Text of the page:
Get Out of Debt

Overwhelmed in Debt? Four Helpful Options

If you are in debt, then you can rest assured in knowing that you are not alone. According to the Federal Reserve, the credit card debt of American adults has exceeded $1 trillion. That massive number is nearly tripled by the amount of nonrevolving debt and loans circulating among American consumers ($2.84 trillion).

Chances are that your debt does not come anywhere near those trillion-dollar statistics, but you may still feel trapped in a financial hole without a rope to save you.

Here is an overview of helpful options that can lift you from out of that deep hole in one way or another:

You Can Handle the Load Yourself When in Debt

One option that you may consider is to dive into the debt hole yourself as a major DIY project and work on relieving yourself from that weighty financial burden. Since there are many ways to access your credit score and credit reports from all 3 bureaus each year, you can develop your own debt relief and management plan that will allow you to gradually pull yourself out of that pit.

If this is the route that you choose to take, it is highly recommended for you to do as much research as possible before you dive in and start making phone calls and payments. Why? It is vital for you to fully understand how the world of debt relief works. Otherwise, you may run the risk of biting off more than you can chew – which will only lead to the crumbling of your strategic plan and may even cause your debt snowball to grow even bigger than before.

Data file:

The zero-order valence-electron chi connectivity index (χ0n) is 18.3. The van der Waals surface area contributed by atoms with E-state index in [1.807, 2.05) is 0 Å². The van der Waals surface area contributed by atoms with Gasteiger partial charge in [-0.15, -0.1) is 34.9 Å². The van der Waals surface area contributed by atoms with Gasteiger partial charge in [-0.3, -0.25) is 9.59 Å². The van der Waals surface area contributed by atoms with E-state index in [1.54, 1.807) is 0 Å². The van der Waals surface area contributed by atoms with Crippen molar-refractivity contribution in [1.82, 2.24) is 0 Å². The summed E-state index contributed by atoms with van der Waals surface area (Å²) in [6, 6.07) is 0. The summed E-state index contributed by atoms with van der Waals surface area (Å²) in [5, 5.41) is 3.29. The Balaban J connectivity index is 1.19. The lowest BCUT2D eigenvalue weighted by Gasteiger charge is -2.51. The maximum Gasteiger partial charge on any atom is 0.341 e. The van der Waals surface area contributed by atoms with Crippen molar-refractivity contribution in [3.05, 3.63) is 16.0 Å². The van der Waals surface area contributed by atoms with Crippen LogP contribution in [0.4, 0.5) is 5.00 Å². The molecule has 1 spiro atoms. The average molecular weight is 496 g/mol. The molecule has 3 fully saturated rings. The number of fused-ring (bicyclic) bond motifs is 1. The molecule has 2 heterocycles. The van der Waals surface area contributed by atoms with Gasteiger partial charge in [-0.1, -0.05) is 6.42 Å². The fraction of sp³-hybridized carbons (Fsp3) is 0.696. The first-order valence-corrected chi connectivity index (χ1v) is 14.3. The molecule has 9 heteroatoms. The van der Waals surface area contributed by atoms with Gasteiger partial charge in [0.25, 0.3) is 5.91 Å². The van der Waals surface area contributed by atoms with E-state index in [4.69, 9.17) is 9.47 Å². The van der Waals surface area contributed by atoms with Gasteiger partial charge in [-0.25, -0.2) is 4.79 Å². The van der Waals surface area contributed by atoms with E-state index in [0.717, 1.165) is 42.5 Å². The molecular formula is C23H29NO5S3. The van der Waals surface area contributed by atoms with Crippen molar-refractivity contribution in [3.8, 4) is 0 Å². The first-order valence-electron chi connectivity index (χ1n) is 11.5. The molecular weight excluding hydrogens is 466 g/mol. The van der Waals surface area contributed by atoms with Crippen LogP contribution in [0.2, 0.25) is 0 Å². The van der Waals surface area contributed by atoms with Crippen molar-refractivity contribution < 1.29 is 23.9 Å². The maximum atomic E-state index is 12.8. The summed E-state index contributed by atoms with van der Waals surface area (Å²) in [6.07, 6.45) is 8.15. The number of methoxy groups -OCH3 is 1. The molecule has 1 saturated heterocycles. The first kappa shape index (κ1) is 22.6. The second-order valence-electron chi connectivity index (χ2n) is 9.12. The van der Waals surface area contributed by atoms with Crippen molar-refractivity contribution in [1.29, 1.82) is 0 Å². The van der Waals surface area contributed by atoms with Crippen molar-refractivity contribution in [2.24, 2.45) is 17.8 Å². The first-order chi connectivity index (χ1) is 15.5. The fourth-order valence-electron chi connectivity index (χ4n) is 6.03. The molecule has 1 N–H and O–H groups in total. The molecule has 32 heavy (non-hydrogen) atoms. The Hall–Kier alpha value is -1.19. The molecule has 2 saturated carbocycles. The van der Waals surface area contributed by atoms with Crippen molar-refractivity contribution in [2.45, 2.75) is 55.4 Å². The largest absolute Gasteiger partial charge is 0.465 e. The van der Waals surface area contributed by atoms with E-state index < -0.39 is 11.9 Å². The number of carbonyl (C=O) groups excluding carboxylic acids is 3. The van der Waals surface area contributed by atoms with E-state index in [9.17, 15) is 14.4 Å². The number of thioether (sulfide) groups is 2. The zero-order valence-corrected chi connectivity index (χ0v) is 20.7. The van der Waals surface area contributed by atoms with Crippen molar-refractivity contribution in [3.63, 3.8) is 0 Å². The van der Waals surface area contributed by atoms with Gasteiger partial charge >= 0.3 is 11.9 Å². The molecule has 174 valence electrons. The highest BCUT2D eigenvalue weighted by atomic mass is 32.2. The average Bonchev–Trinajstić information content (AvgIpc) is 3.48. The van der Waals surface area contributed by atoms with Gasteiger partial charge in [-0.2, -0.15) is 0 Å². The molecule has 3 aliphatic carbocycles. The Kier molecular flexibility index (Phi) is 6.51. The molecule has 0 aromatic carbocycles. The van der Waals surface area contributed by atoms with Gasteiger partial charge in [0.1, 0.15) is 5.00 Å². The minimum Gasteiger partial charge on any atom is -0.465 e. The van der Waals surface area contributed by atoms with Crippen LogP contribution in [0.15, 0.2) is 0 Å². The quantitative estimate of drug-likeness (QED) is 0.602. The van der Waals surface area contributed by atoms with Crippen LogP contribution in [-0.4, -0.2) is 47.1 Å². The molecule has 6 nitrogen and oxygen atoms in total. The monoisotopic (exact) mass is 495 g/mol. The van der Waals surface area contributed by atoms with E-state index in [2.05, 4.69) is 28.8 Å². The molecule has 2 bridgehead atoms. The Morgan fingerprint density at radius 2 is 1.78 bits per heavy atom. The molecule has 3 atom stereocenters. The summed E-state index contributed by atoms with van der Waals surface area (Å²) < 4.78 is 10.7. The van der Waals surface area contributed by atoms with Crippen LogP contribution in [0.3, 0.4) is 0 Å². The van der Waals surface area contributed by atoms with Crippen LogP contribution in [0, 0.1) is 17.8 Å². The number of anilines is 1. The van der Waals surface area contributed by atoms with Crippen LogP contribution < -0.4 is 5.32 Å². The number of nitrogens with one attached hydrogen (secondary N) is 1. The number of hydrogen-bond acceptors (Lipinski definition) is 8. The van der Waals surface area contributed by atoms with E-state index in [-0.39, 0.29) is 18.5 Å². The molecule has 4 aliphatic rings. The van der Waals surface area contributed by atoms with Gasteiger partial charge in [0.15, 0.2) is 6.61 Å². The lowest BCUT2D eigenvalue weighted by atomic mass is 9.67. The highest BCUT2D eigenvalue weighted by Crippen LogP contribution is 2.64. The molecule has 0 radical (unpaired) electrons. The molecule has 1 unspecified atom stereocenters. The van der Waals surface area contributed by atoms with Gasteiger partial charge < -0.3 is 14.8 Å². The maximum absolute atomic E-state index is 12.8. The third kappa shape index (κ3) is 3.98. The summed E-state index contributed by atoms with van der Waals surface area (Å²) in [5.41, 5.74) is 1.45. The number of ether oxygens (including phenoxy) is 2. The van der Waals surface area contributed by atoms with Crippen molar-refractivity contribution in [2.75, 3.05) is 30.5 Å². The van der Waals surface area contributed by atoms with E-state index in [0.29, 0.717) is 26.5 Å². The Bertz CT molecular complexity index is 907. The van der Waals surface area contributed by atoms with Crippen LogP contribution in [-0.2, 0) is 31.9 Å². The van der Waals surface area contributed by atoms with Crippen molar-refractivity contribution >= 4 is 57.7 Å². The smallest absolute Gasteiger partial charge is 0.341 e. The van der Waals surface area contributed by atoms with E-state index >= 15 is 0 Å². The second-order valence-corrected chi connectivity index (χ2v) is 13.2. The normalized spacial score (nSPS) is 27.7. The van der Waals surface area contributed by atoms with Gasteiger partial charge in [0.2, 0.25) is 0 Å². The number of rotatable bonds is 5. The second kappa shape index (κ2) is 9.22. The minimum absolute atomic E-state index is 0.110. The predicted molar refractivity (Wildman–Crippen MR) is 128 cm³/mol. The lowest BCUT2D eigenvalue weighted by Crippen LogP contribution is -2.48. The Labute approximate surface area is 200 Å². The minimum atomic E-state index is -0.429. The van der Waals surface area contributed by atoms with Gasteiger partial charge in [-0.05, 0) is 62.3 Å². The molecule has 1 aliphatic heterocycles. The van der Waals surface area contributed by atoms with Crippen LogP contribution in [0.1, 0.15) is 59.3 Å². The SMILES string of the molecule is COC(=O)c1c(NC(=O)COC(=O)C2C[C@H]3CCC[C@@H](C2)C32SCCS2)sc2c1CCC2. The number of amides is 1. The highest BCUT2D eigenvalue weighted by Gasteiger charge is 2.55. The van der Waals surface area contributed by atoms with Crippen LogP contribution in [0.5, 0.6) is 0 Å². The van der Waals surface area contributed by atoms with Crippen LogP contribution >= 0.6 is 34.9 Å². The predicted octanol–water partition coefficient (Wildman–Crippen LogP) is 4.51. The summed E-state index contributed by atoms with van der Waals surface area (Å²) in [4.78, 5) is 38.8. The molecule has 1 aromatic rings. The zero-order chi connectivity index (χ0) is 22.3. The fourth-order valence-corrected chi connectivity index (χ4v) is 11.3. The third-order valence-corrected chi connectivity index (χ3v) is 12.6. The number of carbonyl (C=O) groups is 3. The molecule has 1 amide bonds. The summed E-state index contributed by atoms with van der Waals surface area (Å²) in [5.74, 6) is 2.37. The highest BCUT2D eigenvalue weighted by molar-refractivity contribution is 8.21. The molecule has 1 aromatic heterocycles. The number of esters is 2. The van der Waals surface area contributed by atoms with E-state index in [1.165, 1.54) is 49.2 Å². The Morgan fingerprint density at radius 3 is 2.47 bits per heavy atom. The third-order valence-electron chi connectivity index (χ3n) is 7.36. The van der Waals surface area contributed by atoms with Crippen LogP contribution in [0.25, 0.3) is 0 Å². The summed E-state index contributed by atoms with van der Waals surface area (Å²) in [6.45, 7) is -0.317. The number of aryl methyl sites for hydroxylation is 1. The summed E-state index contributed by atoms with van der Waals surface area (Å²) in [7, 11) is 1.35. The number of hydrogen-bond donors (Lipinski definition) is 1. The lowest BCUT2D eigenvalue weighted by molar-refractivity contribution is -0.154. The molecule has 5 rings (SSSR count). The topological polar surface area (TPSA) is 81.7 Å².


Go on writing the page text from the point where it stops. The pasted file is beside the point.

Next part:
Educate yourself on settlement and negotiation procedures, for instance, to understand exactly how you should communicate with creditors, collection agencies and other financial advisors that you will work with along the way. Doing so will make it much easier for you to develop a well-structured action plan in addition to learning how to assess its effectiveness as you go along.

File for Bankruptcy to See if You Qualify

If you are not able to make any payments on your debt or comply with a long-term payment arrangement, then presenting empty promises and agreements that will inevitably default is the wrong approach to take. In those extreme cases, you should honestly consider filing for bankruptcy to get assistance with clearing the slate in a lot of ways to get a fresh start. Before you make any final decisions or commitments with the bankruptcy option, it is highly recommended for you to schedule a consultation with an expert attorney in your area that specializes in bankruptcies.

A major advantage of filing for bankruptcy is that certain types (such as Chapter7 liquidation) allows you to erase most of your unsecured personal loans, credit card debt and medical expenses. On the other hand, the downside of bankruptcy is that it will essentially dissolve your credit score and remain on your report for an entire decade. It also prohibits you from filing another Chapter 7 bankruptcy for 8 years, which means that you will be on your own if those debts and expenses continue to pile up. Depending on your specific circumstances, you may not qualify for Chapter 7 but may benefit from filing for Chapter 13 bankruptcy instead. This is another reason why you should consult with an expert bankruptcy attorney when you are in debt to explore all your options and walk you through the various steps that must be taken to file for it.